The use of antimicrobials is an important factor contributing to the emergence of antibiotic resistance. The goal of our study was to evaluate the impact of the introduction of an antibiotic surgical prophylaxis protocol on the prevalence of methicillin resistant Staphylococcus aureus (MRSA) infections in a tertiary care hospital. The protocol of surgical antibiotic prophylaxis was designed by a multidisciplinary team and was implemented in December 2001. Between January 2002 and December 2002, pharmacy, laboratory and active surveillance-records were prospectively reviewed to calculate prevalence rates of defined daily doses (DDD), microorganism isolation and health-care related infections. A progressive decrease from 1.58 to 0.56 of MRSA isolations per 1000 patient-days and from 76.4% to 29.4% MRSA prevalence rate was reported (p<0.001). Monthly prevalence rates of MRSA showed a significant linear correlation with the reduction of the DDD of the 3rd generation cephalosporins (r=0.90; p<0.001). MRSA surgical site and blood stream infections decreased from 78% to 38% and from 89% to 38%, respectively (p=0.017 and p=0.026). In our experience, the reduction of 3rd generation cephalosporin use was an effective strategy to reduce the MRSA infection rate and was associated with the reduction of the overall expenditure for antibiotics in the hospital.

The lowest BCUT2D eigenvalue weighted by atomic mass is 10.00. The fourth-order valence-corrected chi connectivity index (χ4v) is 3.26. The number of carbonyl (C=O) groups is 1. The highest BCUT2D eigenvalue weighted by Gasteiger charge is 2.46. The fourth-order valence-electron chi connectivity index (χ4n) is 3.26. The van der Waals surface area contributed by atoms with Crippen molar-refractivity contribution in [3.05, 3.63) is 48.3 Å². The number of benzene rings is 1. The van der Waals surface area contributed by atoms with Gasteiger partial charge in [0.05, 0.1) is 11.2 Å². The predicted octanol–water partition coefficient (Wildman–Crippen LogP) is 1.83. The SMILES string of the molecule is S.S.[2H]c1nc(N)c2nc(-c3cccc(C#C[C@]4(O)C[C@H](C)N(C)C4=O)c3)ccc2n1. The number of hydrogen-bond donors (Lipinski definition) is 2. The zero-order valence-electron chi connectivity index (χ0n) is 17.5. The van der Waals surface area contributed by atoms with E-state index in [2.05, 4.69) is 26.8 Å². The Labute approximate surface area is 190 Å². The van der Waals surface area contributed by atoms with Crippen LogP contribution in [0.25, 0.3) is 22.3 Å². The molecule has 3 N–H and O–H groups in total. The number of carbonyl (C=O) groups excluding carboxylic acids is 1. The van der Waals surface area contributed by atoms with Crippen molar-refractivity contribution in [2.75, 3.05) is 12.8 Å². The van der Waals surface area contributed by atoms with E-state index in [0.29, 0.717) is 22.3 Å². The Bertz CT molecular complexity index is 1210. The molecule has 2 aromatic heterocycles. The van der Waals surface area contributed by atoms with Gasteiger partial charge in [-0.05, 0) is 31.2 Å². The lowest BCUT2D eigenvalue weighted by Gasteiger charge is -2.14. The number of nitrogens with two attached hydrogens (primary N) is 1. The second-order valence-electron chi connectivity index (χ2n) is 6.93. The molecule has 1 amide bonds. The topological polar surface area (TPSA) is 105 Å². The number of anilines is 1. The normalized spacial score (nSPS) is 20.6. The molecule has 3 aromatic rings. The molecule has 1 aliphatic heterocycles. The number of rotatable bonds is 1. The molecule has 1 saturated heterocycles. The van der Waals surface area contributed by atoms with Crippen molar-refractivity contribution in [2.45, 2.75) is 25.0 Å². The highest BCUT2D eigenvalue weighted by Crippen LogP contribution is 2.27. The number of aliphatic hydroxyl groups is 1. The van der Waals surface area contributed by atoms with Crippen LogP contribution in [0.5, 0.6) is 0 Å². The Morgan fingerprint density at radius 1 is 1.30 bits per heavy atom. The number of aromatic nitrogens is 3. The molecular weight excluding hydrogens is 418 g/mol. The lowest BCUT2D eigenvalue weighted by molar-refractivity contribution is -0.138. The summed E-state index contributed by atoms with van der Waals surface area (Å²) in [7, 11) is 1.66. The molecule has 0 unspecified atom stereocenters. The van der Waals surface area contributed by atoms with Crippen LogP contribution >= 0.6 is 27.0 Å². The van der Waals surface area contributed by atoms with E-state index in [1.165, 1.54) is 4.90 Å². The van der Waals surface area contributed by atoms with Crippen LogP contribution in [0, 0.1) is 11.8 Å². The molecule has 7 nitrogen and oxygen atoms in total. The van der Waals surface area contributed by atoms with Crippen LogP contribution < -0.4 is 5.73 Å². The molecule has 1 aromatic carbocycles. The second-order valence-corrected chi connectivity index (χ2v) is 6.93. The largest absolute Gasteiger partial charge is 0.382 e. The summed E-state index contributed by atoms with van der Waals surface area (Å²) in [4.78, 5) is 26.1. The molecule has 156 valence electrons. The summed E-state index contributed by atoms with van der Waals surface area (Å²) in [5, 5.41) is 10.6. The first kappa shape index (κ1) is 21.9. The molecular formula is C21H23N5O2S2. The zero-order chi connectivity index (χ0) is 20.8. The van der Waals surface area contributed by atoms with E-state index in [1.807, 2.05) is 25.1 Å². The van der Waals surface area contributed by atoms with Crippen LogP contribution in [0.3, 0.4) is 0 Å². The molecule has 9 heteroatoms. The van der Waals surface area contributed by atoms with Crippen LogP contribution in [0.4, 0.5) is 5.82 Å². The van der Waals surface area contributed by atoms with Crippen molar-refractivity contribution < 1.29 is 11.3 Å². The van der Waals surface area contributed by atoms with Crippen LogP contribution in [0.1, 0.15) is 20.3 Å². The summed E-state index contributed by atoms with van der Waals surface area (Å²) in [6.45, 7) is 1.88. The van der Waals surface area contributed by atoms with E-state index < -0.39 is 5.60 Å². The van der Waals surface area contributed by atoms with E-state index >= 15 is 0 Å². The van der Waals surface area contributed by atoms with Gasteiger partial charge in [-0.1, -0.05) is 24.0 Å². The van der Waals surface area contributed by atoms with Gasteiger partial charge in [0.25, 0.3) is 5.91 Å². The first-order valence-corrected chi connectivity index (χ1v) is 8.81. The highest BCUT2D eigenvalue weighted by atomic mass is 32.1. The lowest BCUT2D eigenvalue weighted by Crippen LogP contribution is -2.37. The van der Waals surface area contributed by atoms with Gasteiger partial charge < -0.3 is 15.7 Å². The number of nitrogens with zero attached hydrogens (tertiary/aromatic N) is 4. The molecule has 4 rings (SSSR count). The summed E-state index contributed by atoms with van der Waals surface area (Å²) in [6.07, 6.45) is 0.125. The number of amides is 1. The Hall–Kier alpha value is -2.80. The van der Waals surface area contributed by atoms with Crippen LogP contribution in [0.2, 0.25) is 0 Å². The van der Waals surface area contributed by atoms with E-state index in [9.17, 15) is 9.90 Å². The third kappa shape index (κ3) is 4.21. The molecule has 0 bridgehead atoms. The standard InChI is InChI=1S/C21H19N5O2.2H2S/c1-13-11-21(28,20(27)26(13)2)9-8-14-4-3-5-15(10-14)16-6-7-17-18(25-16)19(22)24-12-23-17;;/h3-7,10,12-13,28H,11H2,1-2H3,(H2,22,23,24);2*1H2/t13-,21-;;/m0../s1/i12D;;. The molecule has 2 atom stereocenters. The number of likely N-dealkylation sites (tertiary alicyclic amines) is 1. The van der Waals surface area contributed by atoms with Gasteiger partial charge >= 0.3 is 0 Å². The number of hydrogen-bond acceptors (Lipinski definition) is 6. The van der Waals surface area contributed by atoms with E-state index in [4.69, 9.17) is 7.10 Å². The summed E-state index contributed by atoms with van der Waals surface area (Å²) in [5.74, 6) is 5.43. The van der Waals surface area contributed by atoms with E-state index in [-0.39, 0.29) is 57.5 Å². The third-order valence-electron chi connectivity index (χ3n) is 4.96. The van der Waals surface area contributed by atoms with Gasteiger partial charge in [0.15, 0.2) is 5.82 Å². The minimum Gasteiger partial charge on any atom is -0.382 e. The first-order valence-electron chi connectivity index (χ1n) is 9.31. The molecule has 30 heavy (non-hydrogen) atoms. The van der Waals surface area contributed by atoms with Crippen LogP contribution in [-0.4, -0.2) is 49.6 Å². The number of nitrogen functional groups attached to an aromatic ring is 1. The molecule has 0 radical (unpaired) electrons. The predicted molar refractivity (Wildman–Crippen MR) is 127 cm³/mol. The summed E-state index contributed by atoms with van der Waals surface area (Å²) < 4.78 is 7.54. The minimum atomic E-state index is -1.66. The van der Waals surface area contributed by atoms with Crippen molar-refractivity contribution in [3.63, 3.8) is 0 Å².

Decrease of methicillin resistant Staphylococcus aureus prevalence after introduction of a surgical antibiotic prophylaxis protocol in an Italian hospital

LEONE, SEBASTIANO;
2008

Abstract

The use of antimicrobials is an important factor contributing to the emergence of antibiotic resistance. The goal of our study was to evaluate the impact of the introduction of an antibiotic surgical prophylaxis protocol on the prevalence of methicillin resistant Staphylococcus aureus (MRSA) infections in a tertiary care hospital. The protocol of surgical antibiotic prophylaxis was designed by a multidisciplinary team and was implemented in December 2001. Between January 2002 and December 2002, pharmacy, laboratory and active surveillance-records were prospectively reviewed to calculate prevalence rates of defined daily doses (DDD), microorganism isolation and health-care related infections. A progressive decrease from 1.58 to 0.56 of MRSA isolations per 1000 patient-days and from 76.4% to 29.4% MRSA prevalence rate was reported (p<0.001). Monthly prevalence rates of MRSA showed a significant linear correlation with the reduction of the DDD of the 3rd generation cephalosporins (r=0.90; p<0.001). MRSA surgical site and blood stream infections decreased from 78% to 38% and from 89% to 38%, respectively (p=0.017 and p=0.026). In our experience, the reduction of 3rd generation cephalosporin use was an effective strategy to reduce the MRSA infection rate and was associated with the reduction of the overall expenditure for antibiotics in the hospital.
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Utilizza questo identificativo per citare o creare un link a questo documento: http://hdl.handle.net/11386/4646998
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